Shipwrecks bring us to a whole other world of sea exploration.  They not only tell us why they’re there, but what marine organisms are found and its history; a time capsule of what life was like above water. 


  Our goal is to apply the science and history of shipwrecks on our ocean floors. Campers learn the history of five famous wrecks: Titanic, Empress of Ireland, Lusitania, Britannic, and the Andrea Doria. Each ship has a different story and are found in different areas of the globe. Titanic is the favorite amongst most campers because of what they were taught during the school year. This also gives campers an insight to a particular time in history: the beginning of the 20th century, World War I, and the 1950s. 
  While learning about the history, campers get to see images of what the wreck looks like at the bottom of the ocean and see the different animal species that live at these great depths. Titanic, being a favorite, the campers work together in groups towards the end to do a fun experiment related to the wreck. Finding out how the Titanic sank was one example of an experiment conducted. These experiments change every year and give the kids a chance to have fun with science (even though they are already), while learning at the same time.


  The campers will be aware that these wrecks are a special place for many sources of life and should be protected; hopefully be an advocate for future generations for their safety. Shipwrecks give away to build a new environment on the ocean floor for new plants, animals, and possible reefs. Also, while there memory is important so are the artifacts left behind; they are not to be disturbed. 
  Here’s a few little things on each ship the campers will learn:


R.M.S. Titanic
  The most famous shipwreck of all time, the Titanic sank on April 14, 1912 due to an Iceberg. Sinking in only 2 ½ hours, it took the life of 1,517 people out of 2,220 passengers(less than a third!) Most of these were steerage passengers, forced to be stuck below decks with no way out.  It was thought to be unsinkable and was the largest, most luxurious ship of her day. The wreck is 3 ½ miles below the North Titanic was discovered in 1985 by Dr. Robert Ballard. What makes Titanic an interesting wreck is the large amount of iron-eating bacteria called rusticles, which are slowly eating the ship.

 

 

 

 

 

 

 


R.M.S. Lusitania
  The Lusitania was a British ocean liner in the early 1900s during World War I in Europe. Because of the war, German raged submarine warfare against Britain, making the Lusitania vulnerable. The ship was targeted by the Germans and was torpedoed sinking in 18 minutes taking the lives of 1,198 passengers out of 1,959, many Americans. Because of the sinking, this turned many countries against the Germans, entered America into the war, and was an iconic symbol in military recruiting campaigns of why the war was being fought. The wreck is 11 miles off the coast of Old Head of Kinsale, Ireland. It lays 295 feet underwater lying on its starboard side, making it easy picking. Dr. Robert Ballard conducted an expedition in 1993 to the wreck.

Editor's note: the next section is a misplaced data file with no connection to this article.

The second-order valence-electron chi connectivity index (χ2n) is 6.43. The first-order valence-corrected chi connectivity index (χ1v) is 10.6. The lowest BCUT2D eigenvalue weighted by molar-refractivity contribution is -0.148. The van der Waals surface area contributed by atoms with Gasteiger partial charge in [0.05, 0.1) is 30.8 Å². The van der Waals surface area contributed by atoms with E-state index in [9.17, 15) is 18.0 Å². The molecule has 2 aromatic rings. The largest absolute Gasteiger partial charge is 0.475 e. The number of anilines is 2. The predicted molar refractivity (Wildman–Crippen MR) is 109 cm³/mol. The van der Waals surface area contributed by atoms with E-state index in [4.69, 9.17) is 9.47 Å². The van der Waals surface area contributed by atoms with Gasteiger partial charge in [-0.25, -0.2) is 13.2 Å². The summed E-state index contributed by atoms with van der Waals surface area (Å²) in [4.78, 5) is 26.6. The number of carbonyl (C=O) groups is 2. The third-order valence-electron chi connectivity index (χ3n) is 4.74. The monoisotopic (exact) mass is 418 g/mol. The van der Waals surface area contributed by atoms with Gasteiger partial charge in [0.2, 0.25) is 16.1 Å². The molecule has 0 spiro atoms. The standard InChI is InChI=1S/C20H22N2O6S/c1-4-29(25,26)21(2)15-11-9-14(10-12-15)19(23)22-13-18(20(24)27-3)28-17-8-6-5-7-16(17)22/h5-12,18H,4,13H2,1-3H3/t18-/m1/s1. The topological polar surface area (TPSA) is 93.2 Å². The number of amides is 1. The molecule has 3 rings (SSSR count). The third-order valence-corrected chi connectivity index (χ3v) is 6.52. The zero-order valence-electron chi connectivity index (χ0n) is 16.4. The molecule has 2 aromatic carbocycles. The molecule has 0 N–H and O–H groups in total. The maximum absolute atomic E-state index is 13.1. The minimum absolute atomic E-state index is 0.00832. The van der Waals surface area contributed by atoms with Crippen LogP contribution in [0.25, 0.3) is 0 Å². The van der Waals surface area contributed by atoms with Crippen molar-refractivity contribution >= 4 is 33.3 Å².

HMHS Britannic
  The Britannic is the sister ship of the RMS Olympic and RMS Titanic. Being launched just before World War I, she was to be a passenger liner like her sisters, but was later to be transformed to a hospital ship to transport wounded soldiers during the war; hence the abbreviations HMHS (His Majesty’s Hospital Ship) In the morning of November 16, 1916, she struck a navel mine and sank off the coast of the Greek Island Kea. The wreck was first discovered in 1975 by Jacques Cousteau and Robert Ballard made trips in 1993. It is one of the most dangerous wrecks to dive in Greece.

 

 

 

 

 

 

 

 

 

 

 

 


RMS Empress of Ireland
  The Empress of Ireland was an ocean liner built in 1904 commissioned by Canadian Pacific for the northern trans-Atlantic route between Quebec and England. In the very early morning of May 1914, making a trip up the St. Lawrence River in heavy fog, she was struck on the starboard side by a Norwegian collier named the SS Storstat. The Storstat didn’t sink, but the Empress did sinking in less than 15 minutes. The accident took the lives of 1, 012 passengers making it the deadliest maritime disaster in Canadian history. It lies 130 feet below the St. Lawrence River, making it easy to dive. It is a dangerous wreck because of the strong currents and tricky passage ways. Many divers died on the wreck.

 

 
SS Andrea Doria
  The Andrea Doria was an Italian ocean liner in the 1950s. It was possibly the most advanced ship of its time, being the first to have sonar aboard and other advanced communications. On July 25, 1956, the Andrea Doria collided with the MS Stockholm of the Swedish-American line going east bound and sank off of Nantucket Island. It was the most infamous maritime disasters in history taking the lives of 46 people, while 1,660 survived and sinking in 11 hours. The wreck lays only 160 feet down and is considered the Mt. Everest of underwater treasure hunting. Because of frequent dives to the wreck, the main superstructure of the ship is now collapsed.

Written By: Patrick Fallon

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West Haven Center For Coastal Ecology

Old Grove Park Pavilion                                                                                   

West Haven, CT 06516                                                                                          

whecocamp@gmail.com                                                                                                                                                                                                                                 

 

      

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